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States With Lowest Cost Of Living

States With Lowest Cost Of Living

Affordable Cost of Living in the U.S.

Living in the United States comes with vastly diverse costs associated with everyday life, varying considerably from one state to another. These costs, collectively known as the cost of living, encompass necessities such as housing, dietary needs, healthcare services, and taxes. With an eye on the United States' standing as the 26th most costly country to inhabit, understanding the regional variation in the cost of living is essential.

Employing the Cost of Living Index to evaluate these expenses, we can paint a more vivid picture of the affordability landscape across the states. The index, using a baseline score of 100 representing the national average, helps identify which states provide a more economical way of life, based on the idea that a lower index signifies cheaper living costs.

Here are some noteworthy trends and findings from the database: 

  • The states offering the lowest cost of living are predominantly based in the South and the Midwest. Specifically, Mississippi and Oklahoma lead the way with respective index scores of 85 and 85.8, with every dollar going appreciably farther compared to the national average. 
  • Certain regions like the Northeast, Pacific Coast, and non-contiguous states tend to present the steepest living expenses. Hawaii, with an index score of 184.0, is the most expensive state to live, where the value of a dollar drops dramatically for residents.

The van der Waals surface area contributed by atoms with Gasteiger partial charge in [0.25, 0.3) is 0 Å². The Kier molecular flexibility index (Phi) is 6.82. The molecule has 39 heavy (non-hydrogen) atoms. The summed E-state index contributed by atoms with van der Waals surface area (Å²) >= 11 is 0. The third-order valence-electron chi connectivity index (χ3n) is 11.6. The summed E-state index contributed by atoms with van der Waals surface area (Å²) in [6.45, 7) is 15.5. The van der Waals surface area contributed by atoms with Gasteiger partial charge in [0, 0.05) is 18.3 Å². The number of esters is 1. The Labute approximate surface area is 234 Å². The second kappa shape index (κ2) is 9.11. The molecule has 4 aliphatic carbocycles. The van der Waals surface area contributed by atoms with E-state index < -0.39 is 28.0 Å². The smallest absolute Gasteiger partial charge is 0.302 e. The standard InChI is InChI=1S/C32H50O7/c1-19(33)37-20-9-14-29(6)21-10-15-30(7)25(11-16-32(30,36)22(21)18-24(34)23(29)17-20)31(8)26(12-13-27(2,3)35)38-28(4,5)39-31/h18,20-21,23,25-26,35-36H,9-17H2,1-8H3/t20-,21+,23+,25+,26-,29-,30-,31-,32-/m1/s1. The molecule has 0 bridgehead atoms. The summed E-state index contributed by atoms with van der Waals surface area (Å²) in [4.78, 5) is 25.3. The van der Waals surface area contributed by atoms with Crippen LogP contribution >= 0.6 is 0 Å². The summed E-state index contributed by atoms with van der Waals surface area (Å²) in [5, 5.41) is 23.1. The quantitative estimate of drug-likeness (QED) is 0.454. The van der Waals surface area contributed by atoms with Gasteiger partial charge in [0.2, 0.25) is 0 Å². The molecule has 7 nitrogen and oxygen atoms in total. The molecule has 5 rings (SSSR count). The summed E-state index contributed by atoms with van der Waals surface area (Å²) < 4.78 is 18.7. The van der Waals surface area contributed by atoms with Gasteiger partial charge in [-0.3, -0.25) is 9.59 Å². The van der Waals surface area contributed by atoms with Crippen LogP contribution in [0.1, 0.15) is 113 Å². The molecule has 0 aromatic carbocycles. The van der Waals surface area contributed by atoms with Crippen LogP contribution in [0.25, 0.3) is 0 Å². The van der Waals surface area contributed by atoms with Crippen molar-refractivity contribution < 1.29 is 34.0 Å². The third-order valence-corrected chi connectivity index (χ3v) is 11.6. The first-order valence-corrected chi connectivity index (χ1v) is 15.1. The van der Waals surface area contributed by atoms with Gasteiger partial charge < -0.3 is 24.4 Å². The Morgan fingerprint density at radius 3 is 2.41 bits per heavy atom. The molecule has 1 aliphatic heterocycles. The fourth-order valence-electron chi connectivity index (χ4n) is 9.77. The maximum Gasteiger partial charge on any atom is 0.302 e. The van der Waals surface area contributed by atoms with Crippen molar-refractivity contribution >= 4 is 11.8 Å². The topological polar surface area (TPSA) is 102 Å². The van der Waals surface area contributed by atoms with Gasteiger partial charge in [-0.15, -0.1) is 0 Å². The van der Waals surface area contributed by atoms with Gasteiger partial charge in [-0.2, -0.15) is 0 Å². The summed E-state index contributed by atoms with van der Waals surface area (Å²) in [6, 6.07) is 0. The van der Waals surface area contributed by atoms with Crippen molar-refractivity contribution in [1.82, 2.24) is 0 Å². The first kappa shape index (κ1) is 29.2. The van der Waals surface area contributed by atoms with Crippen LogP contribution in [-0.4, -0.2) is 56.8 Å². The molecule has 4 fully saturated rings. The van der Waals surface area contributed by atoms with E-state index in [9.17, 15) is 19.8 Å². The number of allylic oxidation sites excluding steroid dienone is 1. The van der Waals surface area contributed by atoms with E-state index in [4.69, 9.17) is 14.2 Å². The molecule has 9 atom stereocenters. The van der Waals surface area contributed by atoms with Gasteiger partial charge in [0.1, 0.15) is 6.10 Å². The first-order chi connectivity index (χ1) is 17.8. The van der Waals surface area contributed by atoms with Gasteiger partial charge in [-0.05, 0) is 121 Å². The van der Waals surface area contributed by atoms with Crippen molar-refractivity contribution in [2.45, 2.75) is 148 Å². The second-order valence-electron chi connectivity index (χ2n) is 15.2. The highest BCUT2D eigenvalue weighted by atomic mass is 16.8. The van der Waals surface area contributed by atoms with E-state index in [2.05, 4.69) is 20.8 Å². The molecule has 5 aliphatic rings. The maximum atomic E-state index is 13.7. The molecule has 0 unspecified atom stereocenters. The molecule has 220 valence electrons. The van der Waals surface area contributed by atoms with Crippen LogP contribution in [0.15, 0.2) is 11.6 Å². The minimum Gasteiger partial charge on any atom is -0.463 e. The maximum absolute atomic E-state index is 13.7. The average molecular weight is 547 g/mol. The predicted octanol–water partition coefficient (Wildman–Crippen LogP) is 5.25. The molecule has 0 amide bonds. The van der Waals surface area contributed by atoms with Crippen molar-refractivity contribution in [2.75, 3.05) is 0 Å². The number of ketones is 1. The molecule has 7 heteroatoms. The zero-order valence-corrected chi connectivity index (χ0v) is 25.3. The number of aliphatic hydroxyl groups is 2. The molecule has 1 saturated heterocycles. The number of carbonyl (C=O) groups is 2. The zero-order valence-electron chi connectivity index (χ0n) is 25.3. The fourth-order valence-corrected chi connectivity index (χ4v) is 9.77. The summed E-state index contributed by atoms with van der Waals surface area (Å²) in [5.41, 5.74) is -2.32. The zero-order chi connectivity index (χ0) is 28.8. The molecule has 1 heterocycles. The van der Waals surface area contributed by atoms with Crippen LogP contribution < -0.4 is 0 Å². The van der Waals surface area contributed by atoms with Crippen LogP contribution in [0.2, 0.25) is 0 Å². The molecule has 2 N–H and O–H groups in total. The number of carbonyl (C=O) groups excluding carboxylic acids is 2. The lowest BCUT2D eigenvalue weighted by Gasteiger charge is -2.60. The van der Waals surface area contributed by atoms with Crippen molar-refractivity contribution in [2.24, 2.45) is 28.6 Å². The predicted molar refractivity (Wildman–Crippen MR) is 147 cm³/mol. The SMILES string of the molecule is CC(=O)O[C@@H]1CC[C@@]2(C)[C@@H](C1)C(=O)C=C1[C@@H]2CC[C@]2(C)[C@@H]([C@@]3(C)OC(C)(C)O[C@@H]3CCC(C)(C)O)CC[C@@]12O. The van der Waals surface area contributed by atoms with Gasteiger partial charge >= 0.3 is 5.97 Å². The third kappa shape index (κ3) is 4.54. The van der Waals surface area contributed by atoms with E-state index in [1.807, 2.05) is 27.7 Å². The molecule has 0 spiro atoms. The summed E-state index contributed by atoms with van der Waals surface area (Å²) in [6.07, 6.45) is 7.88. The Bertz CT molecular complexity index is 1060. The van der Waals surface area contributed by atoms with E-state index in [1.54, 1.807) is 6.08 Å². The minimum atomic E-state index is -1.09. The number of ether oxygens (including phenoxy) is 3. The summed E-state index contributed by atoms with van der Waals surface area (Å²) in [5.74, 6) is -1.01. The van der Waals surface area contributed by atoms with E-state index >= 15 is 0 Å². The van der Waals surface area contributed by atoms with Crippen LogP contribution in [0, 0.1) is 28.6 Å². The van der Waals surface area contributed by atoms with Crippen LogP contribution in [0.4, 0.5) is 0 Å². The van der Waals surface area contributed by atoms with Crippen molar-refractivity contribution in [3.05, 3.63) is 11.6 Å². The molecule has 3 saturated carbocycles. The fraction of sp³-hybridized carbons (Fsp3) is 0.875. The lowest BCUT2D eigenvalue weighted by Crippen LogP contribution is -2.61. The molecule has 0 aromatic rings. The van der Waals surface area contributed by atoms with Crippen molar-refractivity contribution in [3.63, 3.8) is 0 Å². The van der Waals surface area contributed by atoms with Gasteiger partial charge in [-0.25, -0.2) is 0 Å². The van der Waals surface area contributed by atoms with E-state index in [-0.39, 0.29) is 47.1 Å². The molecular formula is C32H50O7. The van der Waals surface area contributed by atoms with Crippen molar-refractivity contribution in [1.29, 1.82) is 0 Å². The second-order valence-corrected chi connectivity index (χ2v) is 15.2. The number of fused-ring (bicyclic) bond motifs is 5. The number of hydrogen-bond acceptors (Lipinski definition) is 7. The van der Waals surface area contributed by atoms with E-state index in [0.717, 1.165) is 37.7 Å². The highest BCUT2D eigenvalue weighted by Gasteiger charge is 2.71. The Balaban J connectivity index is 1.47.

• States in the Midwest like Kansas, Iowa, and Nebraska offer significantly lower living costs compared to coastal regions, presenting index scores in the 87.5-91.9 range.
  • It's evident that living costs increase around the country's more affluent and populous regions, such as New York, California, and Massachusetts, with the Cost of Living Index scores soaring over the 130 mark.

States with the Lowest Cost of Living

The states with the lowest cost of living, according to the Cost of Living Index, are predominantly located in the South and Midwest. Mississippi has the lowest cost of living, with an index of 85, implying that living costs are 15% below the national average.

Following closely is Oklahoma, with a Cost of Living Index of 85.8, indicating that cost of living here is approximately 14.2% less than the national average. Moving further north, Kansas has a third lowest cost of living with an index score of 87.5. This implies that the cost of living is 12.5% lower than the national average.

Next on the list are Southern states Alabama and Georgia, with index scores of 88.1 and 88.6 respectively. This indicates a cost of living around 12% below the national average. Housing, food costs and transportation in these states tilt the balance of affordability in favor of the residents, especially when compared to the national average.

In the Midwest, Missouri and Iowa offer the next lowest cost of living, scoring 89.1 and 89.2 on the index - accordingly around 11% below the national average. Indiana also boasts a low cost of living, its index at 89.9 reveals living costs there to be about 10.1% less than the national average.

Rounding off the list and located in the South and Midwest, are West Virginia and Tennessee, boasting indexes of 90 and 90.2 respectively.

States with the Lowest Cost of Living:

  1. Mississippi - 85
  2. Oklahoma - 85.8
  3. Kansas - 87.5
  4. Alabama - 88.1
  5. Georgia - 88.6
  6. Missouri - 89.1
  7. Iowa - 89.2
  8. Indiana - 89.9
  9. West Virginia - 90
  10. Tennessee - 90.2

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